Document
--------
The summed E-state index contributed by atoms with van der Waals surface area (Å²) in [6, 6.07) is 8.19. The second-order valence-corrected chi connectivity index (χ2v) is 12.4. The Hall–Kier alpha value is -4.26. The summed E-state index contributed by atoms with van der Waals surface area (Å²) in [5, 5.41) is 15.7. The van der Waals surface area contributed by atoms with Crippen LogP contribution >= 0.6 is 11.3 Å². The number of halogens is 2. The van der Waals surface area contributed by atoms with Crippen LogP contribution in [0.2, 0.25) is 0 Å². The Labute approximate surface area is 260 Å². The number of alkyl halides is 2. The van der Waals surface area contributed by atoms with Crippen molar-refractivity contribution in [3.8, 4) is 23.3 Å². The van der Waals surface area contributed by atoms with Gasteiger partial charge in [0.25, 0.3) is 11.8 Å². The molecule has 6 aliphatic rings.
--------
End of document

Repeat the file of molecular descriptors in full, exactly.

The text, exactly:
The summed E-state index contributed by atoms with van der Waals surface area (Å²) in [6, 6.07) is 8.19. The second-order valence-corrected chi connectivity index (χ2v) is 12.4. The Hall–Kier alpha value is -4.26. The summed E-state index contributed by atoms with van der Waals surface area (Å²) in [5, 5.41) is 15.7. The van der Waals surface area contributed by atoms with Crippen LogP contribution >= 0.6 is 11.3 Å². The number of halogens is 2. The van der Waals surface area contributed by atoms with Crippen LogP contribution in [0.2, 0.25) is 0 Å². The Labute approximate surface area is 260 Å². The number of alkyl halides is 2. The van der Waals surface area contributed by atoms with Crippen molar-refractivity contribution in [3.8, 4) is 23.3 Å². The van der Waals surface area contributed by atoms with Gasteiger partial charge in [0.25, 0.3) is 11.8 Å². The molecule has 6 aliphatic rings.